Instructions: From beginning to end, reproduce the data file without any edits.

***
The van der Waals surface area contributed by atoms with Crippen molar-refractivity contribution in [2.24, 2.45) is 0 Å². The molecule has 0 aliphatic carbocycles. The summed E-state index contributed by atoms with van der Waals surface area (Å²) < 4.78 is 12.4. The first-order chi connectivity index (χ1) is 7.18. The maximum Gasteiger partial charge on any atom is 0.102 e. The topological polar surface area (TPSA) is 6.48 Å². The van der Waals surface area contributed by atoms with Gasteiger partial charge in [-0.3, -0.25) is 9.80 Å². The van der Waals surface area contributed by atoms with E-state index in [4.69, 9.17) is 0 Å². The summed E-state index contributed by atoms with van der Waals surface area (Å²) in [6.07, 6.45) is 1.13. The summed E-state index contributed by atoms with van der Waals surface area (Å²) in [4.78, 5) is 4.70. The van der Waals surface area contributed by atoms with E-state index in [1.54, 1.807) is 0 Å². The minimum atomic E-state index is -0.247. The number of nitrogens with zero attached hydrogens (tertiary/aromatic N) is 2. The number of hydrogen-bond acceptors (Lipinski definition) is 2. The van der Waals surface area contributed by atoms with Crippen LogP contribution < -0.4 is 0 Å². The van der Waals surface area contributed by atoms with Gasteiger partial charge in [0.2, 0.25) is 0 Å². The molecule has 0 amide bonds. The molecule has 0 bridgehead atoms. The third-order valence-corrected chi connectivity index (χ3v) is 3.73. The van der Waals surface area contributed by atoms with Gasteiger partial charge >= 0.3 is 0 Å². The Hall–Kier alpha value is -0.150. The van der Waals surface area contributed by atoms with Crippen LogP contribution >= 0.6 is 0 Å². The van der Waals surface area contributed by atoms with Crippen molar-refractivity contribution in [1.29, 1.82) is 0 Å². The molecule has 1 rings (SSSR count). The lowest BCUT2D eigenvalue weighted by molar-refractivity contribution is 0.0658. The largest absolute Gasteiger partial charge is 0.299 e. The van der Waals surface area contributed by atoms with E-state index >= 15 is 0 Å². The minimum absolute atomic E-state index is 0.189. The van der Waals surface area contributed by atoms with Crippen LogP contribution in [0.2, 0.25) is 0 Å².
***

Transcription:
The van der Waals surface area contributed by atoms with Crippen molar-refractivity contribution in [2.24, 2.45) is 0 Å². The molecule has 0 aliphatic carbocycles. The summed E-state index contributed by atoms with van der Waals surface area (Å²) < 4.78 is 12.4. The first-order chi connectivity index (χ1) is 7.18. The maximum Gasteiger partial charge on any atom is 0.102 e. The topological polar surface area (TPSA) is 6.48 Å². The van der Waals surface area contributed by atoms with Gasteiger partial charge in [-0.3, -0.25) is 9.80 Å². The van der Waals surface area contributed by atoms with E-state index in [4.69, 9.17) is 0 Å². The summed E-state index contributed by atoms with van der Waals surface area (Å²) in [6.07, 6.45) is 1.13. The summed E-state index contributed by atoms with van der Waals surface area (Å²) in [4.78, 5) is 4.70. The van der Waals surface area contributed by atoms with E-state index in [1.54, 1.807) is 0 Å². The minimum atomic E-state index is -0.247. The number of nitrogens with zero attached hydrogens (tertiary/aromatic N) is 2. The number of hydrogen-bond acceptors (Lipinski definition) is 2. The van der Waals surface area contributed by atoms with Crippen LogP contribution < -0.4 is 0 Å². The van der Waals surface area contributed by atoms with Gasteiger partial charge in [0.2, 0.25) is 0 Å². The molecule has 0 amide bonds. The molecule has 0 bridgehead atoms. The third-order valence-corrected chi connectivity index (χ3v) is 3.73. The van der Waals surface area contributed by atoms with Gasteiger partial charge >= 0.3 is 0 Å². The Hall–Kier alpha value is -0.150. The van der Waals surface area contributed by atoms with Crippen LogP contribution >= 0.6 is 0 Å². The van der Waals surface area contributed by atoms with Crippen molar-refractivity contribution in [1.29, 1.82) is 0 Å². The molecule has 1 rings (SSSR count). The lowest BCUT2D eigenvalue weighted by molar-refractivity contribution is 0.0658. The largest absolute Gasteiger partial charge is 0.299 e. The van der Waals surface area contributed by atoms with E-state index >= 15 is 0 Å². The minimum absolute atomic E-state index is 0.189. The van der Waals surface area contributed by atoms with Crippen LogP contribution in [0.2, 0.25) is 0 Å².